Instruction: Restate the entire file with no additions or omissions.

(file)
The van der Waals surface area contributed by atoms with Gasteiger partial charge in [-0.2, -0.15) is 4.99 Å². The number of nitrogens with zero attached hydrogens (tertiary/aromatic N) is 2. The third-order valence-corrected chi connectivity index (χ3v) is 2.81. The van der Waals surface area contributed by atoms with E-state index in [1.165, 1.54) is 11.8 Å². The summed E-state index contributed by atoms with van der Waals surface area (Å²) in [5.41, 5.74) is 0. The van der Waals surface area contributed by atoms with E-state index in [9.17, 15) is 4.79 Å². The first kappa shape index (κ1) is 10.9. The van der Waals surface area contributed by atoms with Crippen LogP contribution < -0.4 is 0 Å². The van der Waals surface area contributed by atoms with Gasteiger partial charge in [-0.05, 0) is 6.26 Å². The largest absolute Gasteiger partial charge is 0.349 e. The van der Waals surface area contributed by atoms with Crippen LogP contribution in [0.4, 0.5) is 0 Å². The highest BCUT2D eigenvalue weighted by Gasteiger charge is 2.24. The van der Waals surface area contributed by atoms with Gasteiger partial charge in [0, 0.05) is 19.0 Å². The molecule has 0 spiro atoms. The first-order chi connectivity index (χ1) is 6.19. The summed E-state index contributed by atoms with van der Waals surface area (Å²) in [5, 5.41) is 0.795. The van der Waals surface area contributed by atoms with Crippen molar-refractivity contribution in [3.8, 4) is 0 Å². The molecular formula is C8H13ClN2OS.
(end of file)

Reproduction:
The van der Waals surface area contributed by atoms with Gasteiger partial charge in [-0.2, -0.15) is 4.99 Å². The number of nitrogens with zero attached hydrogens (tertiary/aromatic N) is 2. The third-order valence-corrected chi connectivity index (χ3v) is 2.81. The van der Waals surface area contributed by atoms with E-state index in [1.165, 1.54) is 11.8 Å². The summed E-state index contributed by atoms with van der Waals surface area (Å²) in [5.41, 5.74) is 0. The van der Waals surface area contributed by atoms with E-state index in [9.17, 15) is 4.79 Å². The first kappa shape index (κ1) is 10.9. The van der Waals surface area contributed by atoms with Crippen LogP contribution < -0.4 is 0 Å². The van der Waals surface area contributed by atoms with Gasteiger partial charge in [-0.05, 0) is 6.26 Å². The largest absolute Gasteiger partial charge is 0.349 e. The van der Waals surface area contributed by atoms with Crippen LogP contribution in [0.4, 0.5) is 0 Å². The highest BCUT2D eigenvalue weighted by Gasteiger charge is 2.24. The van der Waals surface area contributed by atoms with Gasteiger partial charge in [0, 0.05) is 19.0 Å². The molecule has 0 spiro atoms. The first-order chi connectivity index (χ1) is 6.19. The summed E-state index contributed by atoms with van der Waals surface area (Å²) in [5, 5.41) is 0.795. The van der Waals surface area contributed by atoms with Crippen molar-refractivity contribution in [3.8, 4) is 0 Å². The molecular formula is C8H13ClN2OS.